The cultural impact of Byzantium on European history was enormous.  It is not an exaggeration to state that the West would not have existed without Christian Byzantium. 




Byzantium and 'The Franks'. A complex tragedy.

If united, Constantinople would still be Christian.

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1204: Le Siège de Constantinople - Encyclopédie de l'Histoire du Monde


(Sack of Constantinople, 1204).



Western Civilisation owes a lot to the Byzantine empire, the most Christian and pious state in history.  Art, technology, the sciences, universities with the first existing during the 9th century in Constantinople, literacy, a huge corpus of ancient pagan thought, continuation of Greek and Roman philosophies and ideas, the complexity and accounting around extended trade, heavy calvary and the attendant technology and metallurgy, social organisation, vast engineering works and advances, public spectacles and baths; and not the least a deep religious piety and understanding, using reason and logical arguments to understand faith.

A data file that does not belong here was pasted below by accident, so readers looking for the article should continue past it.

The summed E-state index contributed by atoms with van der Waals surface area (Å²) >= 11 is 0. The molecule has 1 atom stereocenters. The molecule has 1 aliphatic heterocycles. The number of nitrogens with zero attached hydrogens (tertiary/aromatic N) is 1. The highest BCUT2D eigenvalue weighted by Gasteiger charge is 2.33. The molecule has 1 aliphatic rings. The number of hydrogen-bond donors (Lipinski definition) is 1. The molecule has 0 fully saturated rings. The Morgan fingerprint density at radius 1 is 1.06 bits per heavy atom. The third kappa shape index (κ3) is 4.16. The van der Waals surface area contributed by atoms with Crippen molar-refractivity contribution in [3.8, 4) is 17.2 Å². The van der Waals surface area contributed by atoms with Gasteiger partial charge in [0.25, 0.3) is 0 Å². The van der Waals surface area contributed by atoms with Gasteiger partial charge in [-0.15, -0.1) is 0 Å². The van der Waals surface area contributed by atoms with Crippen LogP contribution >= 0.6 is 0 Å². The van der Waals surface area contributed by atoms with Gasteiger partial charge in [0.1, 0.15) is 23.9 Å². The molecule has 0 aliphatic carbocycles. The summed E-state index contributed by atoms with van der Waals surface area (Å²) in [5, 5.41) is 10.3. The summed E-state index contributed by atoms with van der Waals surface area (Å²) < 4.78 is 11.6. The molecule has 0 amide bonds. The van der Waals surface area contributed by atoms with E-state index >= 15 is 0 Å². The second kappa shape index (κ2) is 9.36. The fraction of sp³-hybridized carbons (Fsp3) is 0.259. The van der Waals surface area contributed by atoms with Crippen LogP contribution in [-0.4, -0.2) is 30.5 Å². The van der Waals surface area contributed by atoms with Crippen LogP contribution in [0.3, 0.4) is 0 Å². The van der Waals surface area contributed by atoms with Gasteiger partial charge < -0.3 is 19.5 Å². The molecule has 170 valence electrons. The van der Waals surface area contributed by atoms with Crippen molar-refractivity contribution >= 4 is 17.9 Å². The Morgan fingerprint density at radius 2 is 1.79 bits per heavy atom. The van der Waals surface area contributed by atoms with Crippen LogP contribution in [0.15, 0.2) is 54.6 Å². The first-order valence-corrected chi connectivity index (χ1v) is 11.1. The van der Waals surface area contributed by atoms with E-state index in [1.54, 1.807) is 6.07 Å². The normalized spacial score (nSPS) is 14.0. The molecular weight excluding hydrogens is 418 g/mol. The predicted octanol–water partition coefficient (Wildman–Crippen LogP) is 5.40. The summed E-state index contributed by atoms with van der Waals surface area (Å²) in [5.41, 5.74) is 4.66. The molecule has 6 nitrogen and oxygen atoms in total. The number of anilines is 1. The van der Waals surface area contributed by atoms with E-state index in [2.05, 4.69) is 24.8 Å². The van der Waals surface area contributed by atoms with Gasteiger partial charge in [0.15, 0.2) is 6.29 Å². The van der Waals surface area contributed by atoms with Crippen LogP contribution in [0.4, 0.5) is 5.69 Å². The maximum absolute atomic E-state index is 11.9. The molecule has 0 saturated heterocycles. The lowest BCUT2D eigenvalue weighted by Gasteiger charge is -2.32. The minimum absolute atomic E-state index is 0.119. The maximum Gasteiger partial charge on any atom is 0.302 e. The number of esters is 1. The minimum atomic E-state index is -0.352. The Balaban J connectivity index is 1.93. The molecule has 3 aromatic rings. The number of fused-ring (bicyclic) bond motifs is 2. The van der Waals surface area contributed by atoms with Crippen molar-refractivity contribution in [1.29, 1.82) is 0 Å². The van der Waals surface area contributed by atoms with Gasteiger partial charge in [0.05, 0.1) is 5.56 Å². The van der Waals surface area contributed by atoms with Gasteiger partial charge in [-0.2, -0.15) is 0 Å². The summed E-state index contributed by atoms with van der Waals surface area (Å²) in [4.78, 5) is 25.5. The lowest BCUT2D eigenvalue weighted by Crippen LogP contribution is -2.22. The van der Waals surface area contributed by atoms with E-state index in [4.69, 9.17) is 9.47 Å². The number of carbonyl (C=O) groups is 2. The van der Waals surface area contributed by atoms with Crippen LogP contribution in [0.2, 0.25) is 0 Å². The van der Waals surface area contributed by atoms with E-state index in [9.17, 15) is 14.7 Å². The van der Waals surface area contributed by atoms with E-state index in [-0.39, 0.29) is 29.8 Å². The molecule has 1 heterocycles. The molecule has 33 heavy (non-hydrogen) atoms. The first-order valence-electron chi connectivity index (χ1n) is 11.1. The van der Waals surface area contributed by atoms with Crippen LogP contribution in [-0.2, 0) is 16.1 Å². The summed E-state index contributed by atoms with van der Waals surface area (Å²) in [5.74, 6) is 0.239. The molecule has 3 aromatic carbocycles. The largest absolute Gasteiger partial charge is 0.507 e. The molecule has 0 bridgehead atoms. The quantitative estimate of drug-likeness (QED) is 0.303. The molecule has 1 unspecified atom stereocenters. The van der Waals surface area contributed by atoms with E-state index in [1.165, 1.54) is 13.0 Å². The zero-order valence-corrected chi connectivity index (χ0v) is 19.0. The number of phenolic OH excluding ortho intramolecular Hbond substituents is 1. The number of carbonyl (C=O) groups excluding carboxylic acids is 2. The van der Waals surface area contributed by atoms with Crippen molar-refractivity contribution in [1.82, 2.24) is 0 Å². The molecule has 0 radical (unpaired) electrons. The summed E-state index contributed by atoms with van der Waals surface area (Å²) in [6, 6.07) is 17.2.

In short, the very foundations of Western civilisation were in part built on Byzantium.  The Renaissance for example occurred after 1453 and the Musulman annexation of Constantinople.  The exodus before 1450 of Orthodox Christian Byzantines to Italy provided the nucleus and energy of this engineering and scientific boom for the 15th century and beyond.  The wealth of Venice, Genoa and Pisa, was largely accrued thanks to Byzantium and often at her expense.  The very existence of Christian Europe itself was largely due to the Byzantine buffer state keeping the Mahometan at bay and providing a nexus of Christian opposition to the Ottomans.